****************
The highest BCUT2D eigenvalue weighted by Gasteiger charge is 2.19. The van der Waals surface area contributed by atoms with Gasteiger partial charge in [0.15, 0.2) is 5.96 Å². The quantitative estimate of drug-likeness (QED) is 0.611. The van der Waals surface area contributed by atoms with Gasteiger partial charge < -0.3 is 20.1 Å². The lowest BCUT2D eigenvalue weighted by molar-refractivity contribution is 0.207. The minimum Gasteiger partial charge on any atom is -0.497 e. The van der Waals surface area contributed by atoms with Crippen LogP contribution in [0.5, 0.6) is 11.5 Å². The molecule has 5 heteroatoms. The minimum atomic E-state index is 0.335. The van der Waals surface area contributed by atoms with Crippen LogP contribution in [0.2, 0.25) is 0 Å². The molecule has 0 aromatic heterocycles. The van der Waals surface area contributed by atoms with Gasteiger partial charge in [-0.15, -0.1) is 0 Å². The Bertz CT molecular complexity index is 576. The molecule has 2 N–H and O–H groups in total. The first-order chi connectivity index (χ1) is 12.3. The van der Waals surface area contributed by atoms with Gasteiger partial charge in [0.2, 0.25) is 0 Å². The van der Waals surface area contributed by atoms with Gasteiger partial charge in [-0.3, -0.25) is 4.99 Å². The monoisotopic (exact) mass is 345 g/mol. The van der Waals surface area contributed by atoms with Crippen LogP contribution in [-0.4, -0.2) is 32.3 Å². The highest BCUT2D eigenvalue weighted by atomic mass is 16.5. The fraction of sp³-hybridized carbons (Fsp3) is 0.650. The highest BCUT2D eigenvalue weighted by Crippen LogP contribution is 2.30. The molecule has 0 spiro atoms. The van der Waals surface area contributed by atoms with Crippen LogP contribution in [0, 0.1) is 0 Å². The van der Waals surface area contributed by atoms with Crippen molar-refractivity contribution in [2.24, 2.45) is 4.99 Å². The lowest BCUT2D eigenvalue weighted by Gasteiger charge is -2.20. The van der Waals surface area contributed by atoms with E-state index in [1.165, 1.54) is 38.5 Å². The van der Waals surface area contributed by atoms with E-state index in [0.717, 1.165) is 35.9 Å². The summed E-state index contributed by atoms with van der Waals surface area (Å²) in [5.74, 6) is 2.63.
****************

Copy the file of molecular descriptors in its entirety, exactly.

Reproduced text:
The highest BCUT2D eigenvalue weighted by Gasteiger charge is 2.19. The van der Waals surface area contributed by atoms with Gasteiger partial charge in [0.15, 0.2) is 5.96 Å². The quantitative estimate of drug-likeness (QED) is 0.611. The van der Waals surface area contributed by atoms with Gasteiger partial charge < -0.3 is 20.1 Å². The lowest BCUT2D eigenvalue weighted by molar-refractivity contribution is 0.207. The minimum Gasteiger partial charge on any atom is -0.497 e. The van der Waals surface area contributed by atoms with Crippen LogP contribution in [0.5, 0.6) is 11.5 Å². The molecule has 5 heteroatoms. The minimum atomic E-state index is 0.335. The van der Waals surface area contributed by atoms with Crippen LogP contribution in [0.2, 0.25) is 0 Å². The molecule has 0 aromatic heterocycles. The van der Waals surface area contributed by atoms with Gasteiger partial charge in [-0.15, -0.1) is 0 Å². The Bertz CT molecular complexity index is 576. The molecule has 2 N–H and O–H groups in total. The first-order chi connectivity index (χ1) is 12.3. The van der Waals surface area contributed by atoms with Gasteiger partial charge in [0.2, 0.25) is 0 Å². The van der Waals surface area contributed by atoms with Gasteiger partial charge in [-0.3, -0.25) is 4.99 Å². The monoisotopic (exact) mass is 345 g/mol. The van der Waals surface area contributed by atoms with Crippen LogP contribution in [-0.4, -0.2) is 32.3 Å². The highest BCUT2D eigenvalue weighted by atomic mass is 16.5. The fraction of sp³-hybridized carbons (Fsp3) is 0.650. The highest BCUT2D eigenvalue weighted by Crippen LogP contribution is 2.30. The molecule has 0 spiro atoms. The van der Waals surface area contributed by atoms with Crippen LogP contribution in [0, 0.1) is 0 Å². The van der Waals surface area contributed by atoms with Crippen molar-refractivity contribution in [2.24, 2.45) is 4.99 Å². The lowest BCUT2D eigenvalue weighted by Gasteiger charge is -2.20. The van der Waals surface area contributed by atoms with E-state index in [1.165, 1.54) is 38.5 Å². The van der Waals surface area contributed by atoms with E-state index in [0.717, 1.165) is 35.9 Å². The summed E-state index contributed by atoms with van der Waals surface area (Å²) in [5.74, 6) is 2.63.